Origin review | Ava DuVernay’s film is ambitious, flawed and thrilling

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Ava DuVernay’s latest film mixes fact with fiction to tell the story of writer and journalist Isabel Wilkerson. Here’s our Origin review. 

Ava DuVernay’s ambitious Origin, her first film since 2018’s A Wrinkle In Time, starts off almost like a horror film. DuVernay begins her film with a devastating recreation of the night Trayvon Martin lost his life, playing the 911 recordings of the incident in the background. 

Crucially, we never see the murder itself, because DuVernay isn’t interested in traumatising her audience any further. Instead, Origin is a remarkable work of empathy. 

It’s a difficult film to describe. It’s based on the non-fiction book Caste: The Origins Of Our Discontents by Isabel Wilkerson. However, Origin isn’t a biopic of Wilkerson nor is it a documentary about her work or her central thesis in Caste. It’s a little bit of both; DuVernay attaches herself and us to Wilkerson as she forms her thesis and attempts to explore how Wilkerson’s own grief shaped her journey to write the book. 

origin aunjanue ellis-taylor
Credit: Black Bear

The film follows Wilkerson as she faces an insurmountable amount of grief and loss and is then asked to write about the Trayvon Martin murder by her editor Amari (Blair Underwood). Wilkerson objects at first, asking Amari to get another writer on the case. “They don’t have Pulitzer Prizes,” Amari responds.

Wilkerson’s argument with Caste was that racism is so much more complex than we understand it to be. Wilkerson tied the horrors of Nazi Germany to Jim Crow South and the caste system in India, arguing that they all follow the same logic of dehumanisation and a certain hierarchy. 

It’s a dense and heavy topic to grapple with, but somehow DuVernay weaves everything together seamlessly. Origin is a film about journalism and about writing, and on paper, it rarely seems exciting as Wilkerson travels to libraries around the world to peruse books, but DuVernay breathes life into it.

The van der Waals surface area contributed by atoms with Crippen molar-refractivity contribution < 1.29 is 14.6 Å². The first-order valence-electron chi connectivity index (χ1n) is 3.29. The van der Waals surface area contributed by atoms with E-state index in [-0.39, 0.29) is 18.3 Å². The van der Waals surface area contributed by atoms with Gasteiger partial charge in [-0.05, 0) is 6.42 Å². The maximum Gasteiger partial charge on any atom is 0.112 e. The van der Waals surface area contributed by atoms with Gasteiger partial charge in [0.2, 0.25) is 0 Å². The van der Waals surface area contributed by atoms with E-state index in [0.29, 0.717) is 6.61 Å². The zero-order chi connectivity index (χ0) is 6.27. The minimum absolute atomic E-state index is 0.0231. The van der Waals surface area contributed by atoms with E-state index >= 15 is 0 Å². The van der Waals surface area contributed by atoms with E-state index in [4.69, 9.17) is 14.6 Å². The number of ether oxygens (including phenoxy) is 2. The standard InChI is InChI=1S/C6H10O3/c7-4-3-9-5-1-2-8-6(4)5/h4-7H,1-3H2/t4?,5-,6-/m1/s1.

At times, Origin can be a little overstuffed with ideas, and DuVernay often struggles to nail down a specific tone or pace. These are flaws, for sure, but there’s a palpable anger and a frustration to DuVernay’s filmmaking, which makes Origin exciting and radical. DuVernay also experiments with genre here by adding in recreations of real life events.

DuVernay also helmed the impressive documentary 13th in 2016, which explored the incarceration of Black men in the United States. At times, Origin feels like it could – and maybe should – have been a documentary. While DuVernay finds visual ways of showing Wilkerson’s complex ideas, the director is less successful in weaving Wilkerson’s personal life into the mix. 

We learn very little about Wilkerson’s husband Brett (Jon Bernthal, always excellent) and a scene with a MAGA-hat wearing Nick Offerman as a plumber feels heavy handed. Wilkerson also grapples with having to move her mother into a care home, but there’s no clear link between Wilkerson’s personal struggles and her writing of the book, which can prove frustrating.

Yet, it’s almost impossible not to be thoroughly moved by Origin. Much of this is thanks to Aunjanue Ellis-Taylor’s nuanced, powerful performance. She has the difficult job of being the connective tissue in a film that jumps between different time periods to show the caste system in action, but Ellis-Taylor keeps the film grounded and accessible. Niecy Nash also provides some much-needed levity as cousin Marion in a film that is constantly in danger of buckling under its own weight. 

It’s not a perfect film, but its ambition and willingness to challenge our ideas of not just racism, but of genre should be appreciated and celebrated. With Origin, DuVernay once again proves that she is a masterful director, with fresh ideas and a fearlessness that modern Hollywood could really do with more. Even in the film’s weaker moments, Origin is a work of thrilling originality.

Origin is in UK cinemas 8th March. 

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